We last addressed this subject in June 2003, some five months after the Government's decision to reclassify cannabis from class B to class C. We now address the subject again, following the Government's recent decision to maintain the classification of cannabis as class C. That decision was much
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influenced by the advice of the Advisory Council on the Misuse of Drugs in its December report, which stated that,

That came as a surprise to many, including the Home Secretary, Charles Clarke, who admitted his surprise in his Statement to the House of Commons on 19 January, reported at col. 984 of Commons Hansard. In the same Statement, the Home Secretary announced his intention to publish a consultation paper within the next few weeks with suggestions for a review of the drug classification system, which dates from the Misuse of Drugs Act 1971. The Rand Corporation report to the House of Commons Select Committee on Science and Technology, to which I have already referred, will provide valuable evidence for that exercise.

But is this enough? It seems to me that what we should really be doing is reviewing the whole basis of our national drugs policy and initiating an open debate on the pros and cons of prohibition versus regulation and control. Such a review was last undertaken by the House of Commons Select Committee on Home Affairs in May 2002. The committee considered the option of decriminalisation and control, but its report concluded:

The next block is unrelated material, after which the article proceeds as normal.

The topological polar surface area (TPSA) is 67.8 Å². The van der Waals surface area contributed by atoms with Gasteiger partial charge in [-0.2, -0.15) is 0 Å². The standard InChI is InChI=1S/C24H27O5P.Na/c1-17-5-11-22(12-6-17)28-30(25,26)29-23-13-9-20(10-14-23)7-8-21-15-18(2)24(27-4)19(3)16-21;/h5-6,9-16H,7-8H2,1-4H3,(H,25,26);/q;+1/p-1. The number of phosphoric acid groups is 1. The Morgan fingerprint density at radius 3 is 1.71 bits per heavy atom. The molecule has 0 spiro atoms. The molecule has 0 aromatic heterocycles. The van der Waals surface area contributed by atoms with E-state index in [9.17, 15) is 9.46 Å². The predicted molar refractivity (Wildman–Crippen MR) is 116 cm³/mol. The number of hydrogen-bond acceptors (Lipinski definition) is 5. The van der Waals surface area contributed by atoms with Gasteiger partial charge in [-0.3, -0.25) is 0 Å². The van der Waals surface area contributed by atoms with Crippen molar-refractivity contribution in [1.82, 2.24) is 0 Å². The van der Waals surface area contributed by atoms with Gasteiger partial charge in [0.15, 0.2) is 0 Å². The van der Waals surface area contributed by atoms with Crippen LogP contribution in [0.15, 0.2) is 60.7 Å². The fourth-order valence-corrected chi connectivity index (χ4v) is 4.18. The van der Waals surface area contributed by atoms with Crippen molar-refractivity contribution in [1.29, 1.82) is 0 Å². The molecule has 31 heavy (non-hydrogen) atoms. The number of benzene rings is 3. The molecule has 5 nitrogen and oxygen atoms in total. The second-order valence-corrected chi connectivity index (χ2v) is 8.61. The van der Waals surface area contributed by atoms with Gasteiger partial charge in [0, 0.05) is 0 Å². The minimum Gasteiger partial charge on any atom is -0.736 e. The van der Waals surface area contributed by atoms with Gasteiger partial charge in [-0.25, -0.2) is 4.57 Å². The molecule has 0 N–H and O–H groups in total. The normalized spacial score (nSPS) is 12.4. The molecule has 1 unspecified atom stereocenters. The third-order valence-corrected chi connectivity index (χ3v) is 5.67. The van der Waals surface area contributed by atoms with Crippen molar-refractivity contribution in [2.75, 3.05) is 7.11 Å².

The Government accepted that conclusion and retain their blanket opposition to decriminalisation, regulation and control.

Nevertheless, I intend to go through once again the important arguments that fully justify a rethink of current policy. First and foremost, it is clear that the prohibitionist war against drugs is not being won. Drugs are readily available and supply has grown hugely over the past 30 years. The world trade in drugs is said to be the second largest market after oil. Can it be right that it should be wholly in the hands of criminal organisations? I believe that this is the strongest argument for change.